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Hoffmann, R. A wiki for the life sciences where authorship matters. Nature Genetics (2008)

Role of quinolinate phosphoribosyl transferase in degradation of phthalate by Burkholderia cepacia DBO1.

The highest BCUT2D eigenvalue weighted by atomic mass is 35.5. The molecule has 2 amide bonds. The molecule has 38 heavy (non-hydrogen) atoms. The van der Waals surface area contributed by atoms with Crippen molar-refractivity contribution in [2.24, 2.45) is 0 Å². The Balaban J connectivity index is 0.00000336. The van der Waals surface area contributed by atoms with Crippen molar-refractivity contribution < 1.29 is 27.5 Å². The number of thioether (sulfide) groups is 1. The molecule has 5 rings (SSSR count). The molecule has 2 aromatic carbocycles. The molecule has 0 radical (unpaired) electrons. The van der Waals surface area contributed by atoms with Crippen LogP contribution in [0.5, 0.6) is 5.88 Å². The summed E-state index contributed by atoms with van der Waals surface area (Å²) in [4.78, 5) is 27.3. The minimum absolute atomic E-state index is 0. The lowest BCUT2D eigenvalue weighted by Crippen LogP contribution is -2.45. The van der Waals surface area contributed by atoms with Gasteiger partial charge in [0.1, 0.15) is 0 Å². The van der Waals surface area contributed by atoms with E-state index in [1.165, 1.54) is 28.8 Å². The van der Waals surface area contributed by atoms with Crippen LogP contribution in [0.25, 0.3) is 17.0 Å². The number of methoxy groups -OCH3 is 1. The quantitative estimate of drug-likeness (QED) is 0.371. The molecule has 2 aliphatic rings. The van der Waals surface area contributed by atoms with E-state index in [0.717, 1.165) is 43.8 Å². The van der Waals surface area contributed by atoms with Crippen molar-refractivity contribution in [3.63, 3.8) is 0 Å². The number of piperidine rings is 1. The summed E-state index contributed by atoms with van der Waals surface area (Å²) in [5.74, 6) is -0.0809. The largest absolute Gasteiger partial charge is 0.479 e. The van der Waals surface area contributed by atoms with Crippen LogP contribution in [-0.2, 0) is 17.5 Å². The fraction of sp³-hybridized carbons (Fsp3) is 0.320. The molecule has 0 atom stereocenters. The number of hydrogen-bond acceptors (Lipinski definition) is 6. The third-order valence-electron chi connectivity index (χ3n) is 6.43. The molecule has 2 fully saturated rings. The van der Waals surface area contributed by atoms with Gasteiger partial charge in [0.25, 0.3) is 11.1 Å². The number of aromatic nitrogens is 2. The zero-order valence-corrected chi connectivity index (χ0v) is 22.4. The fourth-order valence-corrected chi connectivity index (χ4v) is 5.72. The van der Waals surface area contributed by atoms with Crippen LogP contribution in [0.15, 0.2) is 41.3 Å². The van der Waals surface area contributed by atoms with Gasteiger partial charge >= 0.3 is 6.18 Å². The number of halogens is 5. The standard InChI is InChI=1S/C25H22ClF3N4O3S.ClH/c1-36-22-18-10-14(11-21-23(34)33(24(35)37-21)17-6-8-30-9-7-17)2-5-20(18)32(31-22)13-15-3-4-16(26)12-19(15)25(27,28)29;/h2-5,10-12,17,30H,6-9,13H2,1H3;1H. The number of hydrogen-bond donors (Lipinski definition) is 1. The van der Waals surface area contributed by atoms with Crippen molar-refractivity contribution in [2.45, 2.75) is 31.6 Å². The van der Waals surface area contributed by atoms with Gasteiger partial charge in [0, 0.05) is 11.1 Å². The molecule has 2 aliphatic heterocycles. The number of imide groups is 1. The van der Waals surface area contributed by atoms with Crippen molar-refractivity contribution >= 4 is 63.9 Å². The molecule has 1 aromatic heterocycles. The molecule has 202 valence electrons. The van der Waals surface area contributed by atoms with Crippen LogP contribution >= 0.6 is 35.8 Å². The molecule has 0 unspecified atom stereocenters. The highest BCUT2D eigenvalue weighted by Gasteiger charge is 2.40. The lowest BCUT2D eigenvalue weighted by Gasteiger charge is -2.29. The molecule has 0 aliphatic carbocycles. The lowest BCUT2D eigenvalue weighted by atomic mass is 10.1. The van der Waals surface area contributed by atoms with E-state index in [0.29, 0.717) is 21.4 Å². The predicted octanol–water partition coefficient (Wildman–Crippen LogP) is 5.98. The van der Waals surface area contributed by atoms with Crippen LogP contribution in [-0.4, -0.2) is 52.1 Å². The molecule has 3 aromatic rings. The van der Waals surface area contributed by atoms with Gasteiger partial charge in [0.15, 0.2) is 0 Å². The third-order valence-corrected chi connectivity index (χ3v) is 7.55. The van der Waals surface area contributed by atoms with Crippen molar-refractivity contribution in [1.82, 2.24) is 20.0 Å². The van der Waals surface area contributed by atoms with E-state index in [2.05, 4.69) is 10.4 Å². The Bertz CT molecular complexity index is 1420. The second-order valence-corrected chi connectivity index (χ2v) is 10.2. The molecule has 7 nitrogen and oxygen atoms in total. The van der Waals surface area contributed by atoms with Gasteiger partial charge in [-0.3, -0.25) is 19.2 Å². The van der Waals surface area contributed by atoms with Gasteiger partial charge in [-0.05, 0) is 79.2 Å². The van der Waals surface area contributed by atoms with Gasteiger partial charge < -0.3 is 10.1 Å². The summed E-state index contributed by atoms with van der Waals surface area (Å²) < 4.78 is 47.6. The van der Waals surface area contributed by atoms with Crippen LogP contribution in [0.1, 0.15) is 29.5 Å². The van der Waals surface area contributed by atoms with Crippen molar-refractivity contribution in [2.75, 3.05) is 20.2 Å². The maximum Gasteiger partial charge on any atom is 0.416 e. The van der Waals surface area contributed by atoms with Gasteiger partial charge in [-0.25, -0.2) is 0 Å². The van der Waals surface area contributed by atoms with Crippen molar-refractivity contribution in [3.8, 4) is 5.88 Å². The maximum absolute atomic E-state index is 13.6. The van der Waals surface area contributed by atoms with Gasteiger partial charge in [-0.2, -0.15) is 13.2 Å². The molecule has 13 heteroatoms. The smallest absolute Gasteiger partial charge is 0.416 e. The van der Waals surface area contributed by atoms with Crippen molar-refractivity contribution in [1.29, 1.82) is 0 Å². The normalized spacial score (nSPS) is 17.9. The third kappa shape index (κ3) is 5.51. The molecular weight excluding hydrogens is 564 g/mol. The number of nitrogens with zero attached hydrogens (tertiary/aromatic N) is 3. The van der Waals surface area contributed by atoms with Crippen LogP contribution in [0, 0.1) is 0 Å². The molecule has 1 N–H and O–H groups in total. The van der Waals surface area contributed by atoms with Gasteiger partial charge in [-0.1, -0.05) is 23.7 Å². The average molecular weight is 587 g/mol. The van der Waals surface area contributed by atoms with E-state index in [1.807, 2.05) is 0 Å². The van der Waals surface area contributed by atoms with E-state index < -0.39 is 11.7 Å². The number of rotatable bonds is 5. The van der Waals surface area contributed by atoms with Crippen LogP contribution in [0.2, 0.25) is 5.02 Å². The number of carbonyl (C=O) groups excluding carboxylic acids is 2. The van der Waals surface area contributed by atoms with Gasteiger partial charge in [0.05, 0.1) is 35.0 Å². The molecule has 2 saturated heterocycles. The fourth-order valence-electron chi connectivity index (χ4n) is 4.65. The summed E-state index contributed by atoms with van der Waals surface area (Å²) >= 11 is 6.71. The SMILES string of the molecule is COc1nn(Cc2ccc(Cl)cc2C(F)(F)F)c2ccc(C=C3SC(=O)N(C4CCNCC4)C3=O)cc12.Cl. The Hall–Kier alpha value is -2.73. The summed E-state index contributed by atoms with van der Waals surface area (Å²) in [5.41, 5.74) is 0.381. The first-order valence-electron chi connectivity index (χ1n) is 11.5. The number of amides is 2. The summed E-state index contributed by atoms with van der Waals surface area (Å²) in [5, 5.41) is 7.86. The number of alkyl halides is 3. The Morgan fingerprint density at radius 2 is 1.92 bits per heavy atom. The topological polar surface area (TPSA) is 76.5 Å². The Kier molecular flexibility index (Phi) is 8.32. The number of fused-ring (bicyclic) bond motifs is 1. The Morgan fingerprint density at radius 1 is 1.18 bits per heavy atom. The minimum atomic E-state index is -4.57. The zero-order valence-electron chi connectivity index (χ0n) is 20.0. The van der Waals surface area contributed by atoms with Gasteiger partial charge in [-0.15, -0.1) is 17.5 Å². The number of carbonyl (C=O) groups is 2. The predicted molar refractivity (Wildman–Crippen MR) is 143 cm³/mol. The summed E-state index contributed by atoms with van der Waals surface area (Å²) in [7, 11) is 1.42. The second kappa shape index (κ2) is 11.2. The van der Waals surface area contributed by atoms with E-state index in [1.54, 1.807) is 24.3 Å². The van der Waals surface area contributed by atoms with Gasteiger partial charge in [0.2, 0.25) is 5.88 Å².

Two distinct regions of DNA encode the enzymes needed for phthalate degradation by Burkholderia cepacia DBO1. A gene coding for an enzyme (quinolinate phosphoribosyl transferase) involved in the biosynthesis of NAD+ was identified between these two regions by sequence analysis and functional assays. Southern hybridization experiments indicate that DBO1 and other phthalate-degrading B. cepacia strains have two dissimilar genes for this enzyme, while non-phthalate-degrading B. cepacia strains have only a single gene. The sequenced gene was labeled ophE, due to the fact that it is specifically induced by phthalate as shown by lacZ gene fusions. Insertional knockout mutants lacking ophE grow noticeably slower on phthalate while exhibiting normal rates of growth on other substrates. The fact that elevated levels of quinolinate phosphoribosyl transferase enhance growth on phthalate stems from the structural similarities between phthalate and quinolinate: phthalate is a competitive inhibitor of this enzyme and the phthalate catabolic pathway cometabolizes quinolinate. The recruitment of this gene for growth on phthalate thus gives B. cepacia an advantage over other phthalate-degrading bacteria in the environment.[1]


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